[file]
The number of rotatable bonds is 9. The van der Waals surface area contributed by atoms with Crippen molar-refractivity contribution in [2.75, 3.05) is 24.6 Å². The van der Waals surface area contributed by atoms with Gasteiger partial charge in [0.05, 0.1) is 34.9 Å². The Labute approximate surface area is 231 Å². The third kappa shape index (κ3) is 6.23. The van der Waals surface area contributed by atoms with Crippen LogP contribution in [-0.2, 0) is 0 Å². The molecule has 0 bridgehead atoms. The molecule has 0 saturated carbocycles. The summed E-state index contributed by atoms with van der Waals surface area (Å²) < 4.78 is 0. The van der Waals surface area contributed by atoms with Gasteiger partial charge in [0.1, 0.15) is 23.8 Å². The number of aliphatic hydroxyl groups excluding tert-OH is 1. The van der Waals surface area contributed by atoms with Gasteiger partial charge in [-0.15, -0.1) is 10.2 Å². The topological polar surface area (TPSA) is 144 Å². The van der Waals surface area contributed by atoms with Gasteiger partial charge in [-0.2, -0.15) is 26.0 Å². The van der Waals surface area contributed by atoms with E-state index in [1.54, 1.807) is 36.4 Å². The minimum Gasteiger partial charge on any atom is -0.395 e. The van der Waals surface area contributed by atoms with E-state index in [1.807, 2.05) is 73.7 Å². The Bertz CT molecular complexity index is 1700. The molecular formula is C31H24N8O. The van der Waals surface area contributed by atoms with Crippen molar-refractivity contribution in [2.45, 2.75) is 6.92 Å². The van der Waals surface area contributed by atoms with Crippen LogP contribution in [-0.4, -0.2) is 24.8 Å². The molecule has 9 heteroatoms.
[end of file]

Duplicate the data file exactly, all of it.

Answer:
The number of rotatable bonds is 9. The van der Waals surface area contributed by atoms with Crippen molar-refractivity contribution in [2.75, 3.05) is 24.6 Å². The van der Waals surface area contributed by atoms with Gasteiger partial charge in [0.05, 0.1) is 34.9 Å². The Labute approximate surface area is 231 Å². The third kappa shape index (κ3) is 6.23. The van der Waals surface area contributed by atoms with Crippen LogP contribution in [-0.2, 0) is 0 Å². The molecule has 0 bridgehead atoms. The molecule has 0 saturated carbocycles. The summed E-state index contributed by atoms with van der Waals surface area (Å²) < 4.78 is 0. The van der Waals surface area contributed by atoms with Gasteiger partial charge in [0.1, 0.15) is 23.8 Å². The number of aliphatic hydroxyl groups excluding tert-OH is 1. The van der Waals surface area contributed by atoms with Gasteiger partial charge in [-0.15, -0.1) is 10.2 Å². The topological polar surface area (TPSA) is 144 Å². The van der Waals surface area contributed by atoms with Gasteiger partial charge in [-0.2, -0.15) is 26.0 Å². The van der Waals surface area contributed by atoms with E-state index in [1.54, 1.807) is 36.4 Å². The minimum Gasteiger partial charge on any atom is -0.395 e. The van der Waals surface area contributed by atoms with E-state index in [1.807, 2.05) is 73.7 Å². The Bertz CT molecular complexity index is 1700. The molecular formula is C31H24N8O. The van der Waals surface area contributed by atoms with Crippen molar-refractivity contribution in [2.45, 2.75) is 6.92 Å². The van der Waals surface area contributed by atoms with Crippen LogP contribution in [-0.4, -0.2) is 24.8 Å². The molecule has 9 heteroatoms.